At least three mental health patients have died after going missing from psychiatric units across Lancashire in recent years, an investigation has revealed.
Hundreds of patients, some of whom pose a risk to themselves, vanish from mental health facilities every year, with two dying while missing in 2016 and one in 2017.
One of them is understood to be Adam Carter, 36, who jumped to his death in Blackpool two years ago after running out the doors at The Harbour in Marton.
He had been allowed out of the unit and into the grounds with a member of staff, his inquest was told, though Mr Carter was able to escape into the town centre, where he killed himself.
Lancashire Care, which recently changed its name to Lancashire and South Cumbria NHS Foundation Trust after taking on extra services, said one of the three deaths “was attributed to suicide” and “fully investigated”.
It was unable to say how many patients are currently missing, saying it does “not hold this information in a readily accessible way”.
It said patients are considered missing when “their whereabouts are unknown” and they are a risk to themselves or others, vulnerable, a child, detained under the Mental Health Act, or have not been fully assessed yet.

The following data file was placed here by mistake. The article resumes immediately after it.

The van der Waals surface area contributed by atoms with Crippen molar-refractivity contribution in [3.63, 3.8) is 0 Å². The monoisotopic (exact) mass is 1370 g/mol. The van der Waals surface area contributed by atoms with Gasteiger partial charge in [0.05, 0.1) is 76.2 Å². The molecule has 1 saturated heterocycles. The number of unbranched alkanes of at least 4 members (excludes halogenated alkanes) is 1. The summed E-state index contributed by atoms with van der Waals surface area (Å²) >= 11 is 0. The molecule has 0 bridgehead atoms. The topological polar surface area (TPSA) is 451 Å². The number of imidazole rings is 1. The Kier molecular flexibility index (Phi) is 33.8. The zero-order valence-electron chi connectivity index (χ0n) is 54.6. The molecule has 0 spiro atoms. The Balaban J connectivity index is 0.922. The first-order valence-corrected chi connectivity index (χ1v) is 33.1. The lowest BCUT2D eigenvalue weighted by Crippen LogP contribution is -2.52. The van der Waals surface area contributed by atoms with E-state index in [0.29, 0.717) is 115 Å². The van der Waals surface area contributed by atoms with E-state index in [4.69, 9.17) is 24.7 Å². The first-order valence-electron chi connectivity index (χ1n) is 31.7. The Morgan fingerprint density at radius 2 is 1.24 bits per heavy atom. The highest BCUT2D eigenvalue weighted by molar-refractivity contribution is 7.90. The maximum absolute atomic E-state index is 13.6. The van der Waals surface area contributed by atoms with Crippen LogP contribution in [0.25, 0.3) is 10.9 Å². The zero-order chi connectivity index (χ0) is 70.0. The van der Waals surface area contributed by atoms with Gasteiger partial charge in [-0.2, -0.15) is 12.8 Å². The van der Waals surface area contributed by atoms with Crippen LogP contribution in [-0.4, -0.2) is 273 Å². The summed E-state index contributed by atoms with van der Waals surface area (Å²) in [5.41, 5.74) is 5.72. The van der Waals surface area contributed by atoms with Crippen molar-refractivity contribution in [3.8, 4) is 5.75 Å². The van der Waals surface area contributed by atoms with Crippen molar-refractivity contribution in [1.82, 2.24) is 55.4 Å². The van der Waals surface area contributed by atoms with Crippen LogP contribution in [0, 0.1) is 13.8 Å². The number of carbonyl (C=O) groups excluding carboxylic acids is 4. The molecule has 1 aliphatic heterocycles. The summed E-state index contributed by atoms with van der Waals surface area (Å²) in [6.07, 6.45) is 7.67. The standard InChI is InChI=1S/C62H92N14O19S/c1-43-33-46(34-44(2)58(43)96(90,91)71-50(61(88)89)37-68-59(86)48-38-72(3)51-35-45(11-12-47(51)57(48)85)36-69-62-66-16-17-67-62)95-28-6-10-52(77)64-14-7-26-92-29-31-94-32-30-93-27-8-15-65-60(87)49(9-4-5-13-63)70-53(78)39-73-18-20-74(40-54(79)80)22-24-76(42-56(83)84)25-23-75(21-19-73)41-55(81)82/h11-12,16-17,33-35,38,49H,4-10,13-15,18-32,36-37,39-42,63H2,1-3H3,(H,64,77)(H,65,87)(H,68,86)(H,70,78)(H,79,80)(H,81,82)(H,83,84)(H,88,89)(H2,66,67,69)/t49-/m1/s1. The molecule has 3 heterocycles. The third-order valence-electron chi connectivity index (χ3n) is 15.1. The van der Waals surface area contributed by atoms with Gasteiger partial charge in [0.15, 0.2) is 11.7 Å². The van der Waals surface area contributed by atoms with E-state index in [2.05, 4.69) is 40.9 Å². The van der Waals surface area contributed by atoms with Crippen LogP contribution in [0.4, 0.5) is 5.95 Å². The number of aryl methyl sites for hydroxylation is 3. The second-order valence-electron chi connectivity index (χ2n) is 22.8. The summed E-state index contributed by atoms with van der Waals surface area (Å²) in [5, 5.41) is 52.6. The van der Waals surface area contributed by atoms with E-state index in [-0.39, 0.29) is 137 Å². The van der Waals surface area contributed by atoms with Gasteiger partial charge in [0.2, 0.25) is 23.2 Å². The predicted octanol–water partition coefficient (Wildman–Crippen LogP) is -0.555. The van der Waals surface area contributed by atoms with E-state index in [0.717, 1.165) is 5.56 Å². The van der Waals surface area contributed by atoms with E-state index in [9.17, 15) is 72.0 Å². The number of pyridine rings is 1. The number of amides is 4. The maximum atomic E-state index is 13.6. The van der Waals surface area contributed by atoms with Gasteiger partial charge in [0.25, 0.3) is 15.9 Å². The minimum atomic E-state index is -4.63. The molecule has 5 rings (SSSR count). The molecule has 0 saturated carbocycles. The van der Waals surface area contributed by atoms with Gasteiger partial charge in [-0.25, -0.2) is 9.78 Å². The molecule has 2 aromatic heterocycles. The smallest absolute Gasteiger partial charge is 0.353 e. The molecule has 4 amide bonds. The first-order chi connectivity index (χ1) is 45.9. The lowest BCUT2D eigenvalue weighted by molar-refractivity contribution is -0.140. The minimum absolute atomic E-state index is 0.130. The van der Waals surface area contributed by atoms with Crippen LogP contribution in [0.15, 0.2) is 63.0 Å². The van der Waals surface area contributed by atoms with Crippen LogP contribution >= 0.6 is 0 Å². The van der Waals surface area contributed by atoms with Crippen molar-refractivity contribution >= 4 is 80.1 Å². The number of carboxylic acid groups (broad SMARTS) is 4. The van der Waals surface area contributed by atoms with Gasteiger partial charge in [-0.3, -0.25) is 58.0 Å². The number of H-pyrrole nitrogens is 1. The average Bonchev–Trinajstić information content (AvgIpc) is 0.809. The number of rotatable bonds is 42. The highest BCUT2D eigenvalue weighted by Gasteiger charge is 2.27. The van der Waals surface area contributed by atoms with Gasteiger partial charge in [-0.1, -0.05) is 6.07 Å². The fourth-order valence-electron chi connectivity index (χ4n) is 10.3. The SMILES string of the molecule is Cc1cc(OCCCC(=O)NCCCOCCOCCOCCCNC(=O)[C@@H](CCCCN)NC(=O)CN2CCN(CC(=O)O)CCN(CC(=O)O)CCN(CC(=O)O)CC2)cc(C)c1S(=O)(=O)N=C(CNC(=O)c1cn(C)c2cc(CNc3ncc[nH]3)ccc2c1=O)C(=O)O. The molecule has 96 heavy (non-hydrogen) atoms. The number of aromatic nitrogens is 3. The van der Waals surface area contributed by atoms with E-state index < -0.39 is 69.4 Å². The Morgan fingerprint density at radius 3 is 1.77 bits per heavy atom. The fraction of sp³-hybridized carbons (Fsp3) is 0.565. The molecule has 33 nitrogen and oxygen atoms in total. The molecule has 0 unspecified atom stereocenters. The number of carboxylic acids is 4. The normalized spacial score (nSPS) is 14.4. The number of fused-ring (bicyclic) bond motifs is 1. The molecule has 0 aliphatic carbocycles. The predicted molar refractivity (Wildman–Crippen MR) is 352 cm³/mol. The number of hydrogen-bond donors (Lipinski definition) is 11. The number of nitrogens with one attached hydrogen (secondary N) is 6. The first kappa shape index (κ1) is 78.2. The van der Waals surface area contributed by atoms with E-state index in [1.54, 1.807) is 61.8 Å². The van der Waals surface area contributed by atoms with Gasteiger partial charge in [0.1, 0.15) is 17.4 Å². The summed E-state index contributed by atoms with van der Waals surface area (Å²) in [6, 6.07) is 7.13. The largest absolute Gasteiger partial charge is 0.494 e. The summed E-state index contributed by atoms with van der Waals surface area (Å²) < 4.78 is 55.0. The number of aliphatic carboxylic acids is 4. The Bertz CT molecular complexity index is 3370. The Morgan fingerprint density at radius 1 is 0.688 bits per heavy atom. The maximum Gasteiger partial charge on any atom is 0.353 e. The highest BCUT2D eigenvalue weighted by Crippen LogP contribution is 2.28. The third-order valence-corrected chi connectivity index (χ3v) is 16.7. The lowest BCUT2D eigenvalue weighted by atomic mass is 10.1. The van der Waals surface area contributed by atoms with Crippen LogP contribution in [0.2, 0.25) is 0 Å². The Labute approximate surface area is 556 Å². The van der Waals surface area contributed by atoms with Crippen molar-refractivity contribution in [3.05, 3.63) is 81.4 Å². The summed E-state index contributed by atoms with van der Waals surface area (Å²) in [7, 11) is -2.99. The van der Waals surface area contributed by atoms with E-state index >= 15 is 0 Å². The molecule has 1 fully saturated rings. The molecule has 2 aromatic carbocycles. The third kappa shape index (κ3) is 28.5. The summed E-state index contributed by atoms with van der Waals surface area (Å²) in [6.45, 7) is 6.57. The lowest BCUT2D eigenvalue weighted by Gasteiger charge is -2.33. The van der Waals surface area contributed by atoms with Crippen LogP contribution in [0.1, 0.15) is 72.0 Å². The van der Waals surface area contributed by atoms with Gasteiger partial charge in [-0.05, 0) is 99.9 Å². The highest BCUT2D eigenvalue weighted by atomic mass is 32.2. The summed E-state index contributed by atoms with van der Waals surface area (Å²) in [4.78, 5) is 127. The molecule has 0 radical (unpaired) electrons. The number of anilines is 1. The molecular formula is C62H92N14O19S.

Those who return later than expected from authorised leave are also counted, the trust said, with 275 patients missing or absent without leave (AWOL) in 2014.
That rose to 415 in 2015, 456 in 2016, 449 in 2017, and 446 last year, figures obtained by The Gazette showed.
Alison Cobb, an adviser at the mental health charity Mind, said: “When someone is in hospital with a mental health problem, they are very unwell and need to be in a safe, therapeutic environment until they have recovered sufficiently to be discharged.
“Mental health services have a responsibility to ensure the safety of those in their care and any failings, including people absconding, should be thoroughly investigated.”
In 2016, a then-22-year-old man went missing from Lancashire Care’s flagship hospital The Harbour, in Preston New Road, after failing to return at a set time.
The Prestonian, who claimed on social media the Russian military talks to him through a ‘brain modem’, was found hiding in woodland close to the Ribby Hall Village several days later.
He wrote on social media shortly afterwards: “Tonight, I woke from my sleep to find a shadowy figure approaching alongside my bed.
“After my recent postings on Facebook, my instant conclusion was that it must have been some kind of agent trying to assassinate me.
“I quickly reached out and attempted to grab or punch the translucent man, but when I did he disappeared completely. I know that people can implant dreams and images via the chip but this was something different.
“After less than a minute of contemplation, it was confirmed that this had nothing to do with the chip and that it may have in fact been a spectral being.”
His last post before an almost three-year absence from Facebook for treatment, which included a spell in isolation, added: “Got attacked by a man tonight and had to punch him to the floor.”